The way I see it, in Children’s Literature, particularly in the 1900’s — the era during when the book was published — tales are more inclined to be didactic, character development sometimes gives way to prop up the moral of the story. Baum, however, serves up both in equal portion in this first book in the Oz series; as the characters go nearer and nearer toward the realization of each of their individual goals, their actions becomes the compass that drives them to their sense of self-fulfillment.
The author’s prose rolls along smooth as silk, the experience no different from Dorothy’s as she finds herself swept up in the cyclone’s caressing grip. While she and her companions are hurled adventure after adventure, chase after chase, Baum’s narration ambles along with plentiful of heart-gripping and tense moments yet doesn’t go along uncomplicated strides that might confuse his young readers. Traipsing his own yellow brick road, the author knows enough how to get there and when to get there, especially in arriving at the book’s key scenes.
As I said earlier, being clueless and a first time reader of the book served me more as an advantage, specifically in seeing the purpose of how the little things affect my perception of each of the incidents and characters in The Wizard of Oz — that there’s a violent reason behind the Tin Woodman’s yearning; that there’s more to the wizard Oz, the great and the terrible, to his appearance and what he purports himself to be; that cruel creatures isn’t what they seem; that defeating a wicked witch isn’t that hard when others suppose it is (this last one is so simple and utterly clever I even chastised myself for over-thinking).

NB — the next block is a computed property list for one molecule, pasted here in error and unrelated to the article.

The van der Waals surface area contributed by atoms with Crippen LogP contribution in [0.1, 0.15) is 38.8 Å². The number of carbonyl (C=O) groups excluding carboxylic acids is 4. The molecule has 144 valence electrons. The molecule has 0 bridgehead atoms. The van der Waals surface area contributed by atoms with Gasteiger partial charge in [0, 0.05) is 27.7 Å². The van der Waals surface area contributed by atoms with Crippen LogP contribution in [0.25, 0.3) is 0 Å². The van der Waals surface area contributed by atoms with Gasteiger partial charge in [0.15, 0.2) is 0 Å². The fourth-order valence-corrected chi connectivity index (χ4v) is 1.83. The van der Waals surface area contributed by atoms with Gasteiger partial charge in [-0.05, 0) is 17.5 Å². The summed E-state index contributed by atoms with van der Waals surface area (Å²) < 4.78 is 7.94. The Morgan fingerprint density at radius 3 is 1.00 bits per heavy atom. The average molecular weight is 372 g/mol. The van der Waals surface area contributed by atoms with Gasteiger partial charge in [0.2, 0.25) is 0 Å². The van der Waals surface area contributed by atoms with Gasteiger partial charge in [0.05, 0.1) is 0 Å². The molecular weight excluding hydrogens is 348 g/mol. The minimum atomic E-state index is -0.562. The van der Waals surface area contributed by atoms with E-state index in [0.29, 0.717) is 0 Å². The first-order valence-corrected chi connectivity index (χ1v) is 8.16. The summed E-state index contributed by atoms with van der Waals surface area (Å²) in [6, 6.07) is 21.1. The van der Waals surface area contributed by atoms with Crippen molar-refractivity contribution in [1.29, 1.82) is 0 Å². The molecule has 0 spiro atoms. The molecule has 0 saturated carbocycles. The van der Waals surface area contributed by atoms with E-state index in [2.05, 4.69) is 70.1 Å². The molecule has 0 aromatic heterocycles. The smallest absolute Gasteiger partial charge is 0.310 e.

With its adorable protagonists, The Wizard of Oz is an enchanting and entertaining tale with an important lesson to impart, sure to captivate readers of any age. Indeed, its status in American culture has never waned even after a hundred or so years since it was first published. Baum’s classic book is an adventure waiting for everyone to discover.
All it takes is a courageous first step on the yellow brick road.